When things feel out of control at a high level, you can always find something within your control. Being a remote homeschooling mom is not easy and this is only the beginning. But we have ways that we can find a little peace in all of this overwhelming uncertainty. Some calm and peace of mind can help us remember that we’re doing a great job in this new normal because we are.

Here’s how I’m finding calm during this pandemic.

  • Gratitude – one thought a day can change your whole perspective. Jot it down and at the end of the week, remind yourself of how many things in your life make you feel grateful.
  • Find Your Passion – start exploring. Yes, we’re stuck at home but you can start looking into the things outside of work that interest you. It all starts with just being curious.
  • Family Time – that may seem odd when we’re around each other so much now. During the weekend, we’re doing things differently than we did when we were commuting. Movie time and bike riding as a family have been my favorite things to do.
  • Exercise – working out, sweating it out, getting the stress out. Keep up with the exercise for your sanity. It’s a healthy thing for your mind, body, and spirit.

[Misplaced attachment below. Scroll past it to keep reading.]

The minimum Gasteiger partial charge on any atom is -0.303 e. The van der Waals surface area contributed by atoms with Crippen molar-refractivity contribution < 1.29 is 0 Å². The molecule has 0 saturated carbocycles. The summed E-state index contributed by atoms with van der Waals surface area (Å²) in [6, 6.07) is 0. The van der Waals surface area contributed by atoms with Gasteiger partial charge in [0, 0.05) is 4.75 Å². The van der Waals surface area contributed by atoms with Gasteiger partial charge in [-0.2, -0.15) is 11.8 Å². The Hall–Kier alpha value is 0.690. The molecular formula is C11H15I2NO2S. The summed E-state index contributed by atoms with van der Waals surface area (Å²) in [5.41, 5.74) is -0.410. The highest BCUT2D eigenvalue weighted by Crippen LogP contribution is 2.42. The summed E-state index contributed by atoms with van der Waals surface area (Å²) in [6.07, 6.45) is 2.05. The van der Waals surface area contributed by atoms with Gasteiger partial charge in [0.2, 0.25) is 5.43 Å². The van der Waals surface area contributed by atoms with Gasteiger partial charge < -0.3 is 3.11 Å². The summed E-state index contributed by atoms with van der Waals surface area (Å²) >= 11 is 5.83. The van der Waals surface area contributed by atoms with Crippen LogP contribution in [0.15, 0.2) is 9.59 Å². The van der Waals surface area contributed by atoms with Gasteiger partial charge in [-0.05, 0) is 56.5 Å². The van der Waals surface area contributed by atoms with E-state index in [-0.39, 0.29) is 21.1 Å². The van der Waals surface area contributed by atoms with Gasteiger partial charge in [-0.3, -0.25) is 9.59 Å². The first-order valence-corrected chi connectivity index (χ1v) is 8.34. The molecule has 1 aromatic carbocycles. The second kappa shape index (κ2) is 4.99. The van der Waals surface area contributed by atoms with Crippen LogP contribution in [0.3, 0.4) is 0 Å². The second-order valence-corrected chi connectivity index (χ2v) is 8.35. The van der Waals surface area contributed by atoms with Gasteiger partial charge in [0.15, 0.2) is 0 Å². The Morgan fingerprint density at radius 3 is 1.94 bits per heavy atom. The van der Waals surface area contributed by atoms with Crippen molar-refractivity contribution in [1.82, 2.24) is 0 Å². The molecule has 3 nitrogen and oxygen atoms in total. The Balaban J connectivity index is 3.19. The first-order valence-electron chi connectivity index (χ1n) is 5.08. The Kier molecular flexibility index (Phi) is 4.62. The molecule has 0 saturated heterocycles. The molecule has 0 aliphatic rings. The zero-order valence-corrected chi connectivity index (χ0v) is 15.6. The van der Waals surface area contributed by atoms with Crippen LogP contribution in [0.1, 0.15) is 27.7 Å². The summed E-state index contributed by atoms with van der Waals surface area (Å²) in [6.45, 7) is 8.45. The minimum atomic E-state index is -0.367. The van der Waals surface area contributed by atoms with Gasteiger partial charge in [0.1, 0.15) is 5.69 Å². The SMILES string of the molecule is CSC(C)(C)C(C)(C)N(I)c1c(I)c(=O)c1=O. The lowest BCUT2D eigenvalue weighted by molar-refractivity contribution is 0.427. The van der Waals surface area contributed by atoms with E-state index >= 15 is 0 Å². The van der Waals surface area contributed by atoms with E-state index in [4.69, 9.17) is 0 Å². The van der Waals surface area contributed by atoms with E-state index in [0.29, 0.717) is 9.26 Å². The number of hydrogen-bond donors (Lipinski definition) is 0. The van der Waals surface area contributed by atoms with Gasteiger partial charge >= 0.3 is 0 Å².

• Cooking – I am on a soup cooking roll. I’ve been making and freezing soup almost every weekend. It’s very calming for me and the soup is pretty tasty.
  • Baking – it’s been fun making sweet treats for the kids and it’s fun to do together.

Some other ideas that may help:

  • Yoga
  • Meditation
  • Gardening
  • Zoom cocktail hour with friends and/or family
  • Look through old photos
  • Clean out the closet
  • Dance
  • Go for a walk
  • Write
  • Draw
  • Read
  • Listen to classical music or any type of music that feels calming to you
  • Take a bath
  • Learn something new with online learning
  • Rearrange furniture
  • Fix your bed
  • Get ready – do your hair and makeup
  • Use your company’s Employee Assistance Program (EAP) if it’s available to you. Don’t go it alone if you need to talk with someone.

Things to do with the kids:

  • Make slime
  • Play with PlayDoh
  • Color
  • Yoga
  • Tag
  • Dance in your living room
  • Family movie time
  • Sidewalk chalk
  • Bubbles
  • Walk – even a 5-minute walk can lighten things up and change attitudes.
  • Backyard time
  • Write a note and mail it to grandma, grandpa, and a friend. They’ll love to get the mail!

A lot of items I’ll just order online so I can avoid going to the store. The wait time may be a little longer due to the current circumstances, but it’s worth it to stay home and be safe.